Gruber reckons "Apple should switch to a policy whereby apps are only rejected on the basis of technical compliance. If an app works, uses only published APIs and does what it claims to do, Apple should release it and let the market decide."

He thinks that, as with bookshops, subjectivity should largely be removed, benefitting developers and users alike, adding that the current process is strained: "And if the store continues to grow, this will only get worse".

Developers also complain about how long approvals take, and that even minor updates to previously approved apps can be rejected. "Worse, if a critical bug is discovered, you're subjected to the standard review process, without any means to expedite an update," says Carnie.

"Sometimes, the developer has to pull the app – they can't even revert to a prior version." To solve this, Tweetie author Loren Brichter says Apple should "create a whitelist, enabling proven developers to push out updates faster".

Criticism of App Store prices

App Store prices are also criticised. At the time of writing, more than half of charting apps were at the lowest pricepoint, 59p (99¢ in the US). Often, buyers wait for prices to drop and have a warped perception of good value – it's common to see £1.19 games branded a 'rip off', despite similar games on competing systems being 20 times as expensive.

"The rush to 99 cents is fascinating, and in some regards a great experiment in economics – supply and demand," says Gruber. "But there's bias towards the cheapest apps, because of the best-seller lists. Once an app gets there, it tends to stay, due to these lists being where users go to find apps." The result is that few developers make large sums; most don't, even for apps that should be successful.

Developers are split on App Store pricing. Brichter argues Tweetie's doing well, despite free alternatives being available: "And Things is $9.99, but successful, so you should just make great apps and not rely on App Store rankings for marketing."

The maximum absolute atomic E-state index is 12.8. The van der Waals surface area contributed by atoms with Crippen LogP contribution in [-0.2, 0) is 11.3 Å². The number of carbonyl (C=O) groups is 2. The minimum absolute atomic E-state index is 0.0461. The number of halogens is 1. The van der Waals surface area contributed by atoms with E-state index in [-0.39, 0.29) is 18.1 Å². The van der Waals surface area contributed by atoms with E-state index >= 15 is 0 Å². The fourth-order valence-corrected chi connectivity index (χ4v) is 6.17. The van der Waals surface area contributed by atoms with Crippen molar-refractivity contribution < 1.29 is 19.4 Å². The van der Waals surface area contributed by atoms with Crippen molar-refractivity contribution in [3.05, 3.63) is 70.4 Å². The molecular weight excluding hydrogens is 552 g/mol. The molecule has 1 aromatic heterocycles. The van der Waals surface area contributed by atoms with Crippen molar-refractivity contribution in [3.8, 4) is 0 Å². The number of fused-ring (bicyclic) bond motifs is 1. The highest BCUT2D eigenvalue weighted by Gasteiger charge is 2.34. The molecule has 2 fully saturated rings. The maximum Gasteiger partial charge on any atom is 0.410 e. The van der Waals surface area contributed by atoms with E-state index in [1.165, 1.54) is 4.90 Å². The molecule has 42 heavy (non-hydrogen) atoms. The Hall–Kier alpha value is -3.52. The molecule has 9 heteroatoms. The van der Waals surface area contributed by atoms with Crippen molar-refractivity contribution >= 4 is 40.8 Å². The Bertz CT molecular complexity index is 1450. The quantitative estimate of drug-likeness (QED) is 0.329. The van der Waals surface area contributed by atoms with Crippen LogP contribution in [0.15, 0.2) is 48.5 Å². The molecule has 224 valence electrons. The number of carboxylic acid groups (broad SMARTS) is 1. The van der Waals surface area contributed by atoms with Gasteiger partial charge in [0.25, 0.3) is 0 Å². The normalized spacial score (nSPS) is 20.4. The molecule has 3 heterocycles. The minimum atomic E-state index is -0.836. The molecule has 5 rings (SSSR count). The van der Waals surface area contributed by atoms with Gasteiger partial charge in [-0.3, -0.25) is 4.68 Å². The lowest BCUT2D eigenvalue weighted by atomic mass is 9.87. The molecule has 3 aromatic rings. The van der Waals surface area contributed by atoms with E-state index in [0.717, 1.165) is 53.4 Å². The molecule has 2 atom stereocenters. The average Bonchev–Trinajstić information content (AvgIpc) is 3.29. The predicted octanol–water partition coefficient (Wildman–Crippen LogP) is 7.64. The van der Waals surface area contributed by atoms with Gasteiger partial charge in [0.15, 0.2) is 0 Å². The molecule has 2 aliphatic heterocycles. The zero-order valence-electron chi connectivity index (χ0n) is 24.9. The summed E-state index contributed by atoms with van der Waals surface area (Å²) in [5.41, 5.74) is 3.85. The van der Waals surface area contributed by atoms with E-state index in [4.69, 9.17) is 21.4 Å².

Montgomerie is more sympathetic, urging Apple to revisit how apps are presented: "Apple must reduce the expectation that all iPhone software should be cheap. In my childhood, videogames had separate full-price and budget charts. Something similar could work for the App Store."

Deficient ratings

Apple's ratings system is also considered deficient, its movie-like grading horribly flawed, confusing rather than reassuring. "Parents might want to restrict what children can use, but the system should indicate what an app actually does," says Montgomerie, whose harmless eReader is now rated 17+.

17+ warning

"For example, 'allows internet access' is very different to 'Frequent/Intense Mature/Suggestive Themes', and per-app restrictions would be useful – I can see parents being fine with a 13-year-old using Eucalyptus, but not allowing access to things like 'Adult Exotic Babes'…"

Overall, though, even those critical of the App Store admit Apple's got most things right. "The experience is excellent. Buying and installing apps isn't just for geeky iPhone users, but for all of them – that's a huge win for Apple," enthuses Gruber.

And rejection isn't always all bad – Montgomerie and Brichter noted sales spikes due to the extra publicity, although that's of little consolation to devs with apps that aren't eventually approved, nor anyone making random changes to apps in the hope they'll be accepted.

Apple is listening

There are signs that things are changing. Senior Apple executive Phillip Schiller recently emailed Gruber regarding Ninjawords and the App Store in general, noting: "While we may not always be perfect in our execution […], our efforts are always made with the best intentions, and if we err we intend to learn and quickly improve."

And from Apple's recent response to the FCC regarding controversy surrounding apps leveraging on Google Voice technology, it's clear Apple's suffering growing pains – apps get as little as six minutes per review and are tested twice. It's no wonder some rejections are asinine.

Montgomerie thinks recent rejections have at least been more outwardly consistent, and Schiller's openness gives cause for hope. However, on the day this article was written, Convertbot by Tapbots was rejected for having a Time icon that Apple thought too similar to the Recents icon in its iPhone app.

Convertbot

With a unit conversion app icon and iPhone icon being as dissimilar as they get (making Apple's 'confusion' angle questionable) and three previously approved Convertbot releases having the same icon, it's clear the App Store has a long way to go.

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First published in MacFormat Issue 214

Liked this? Then check out 20 classic Apple App Store rejections

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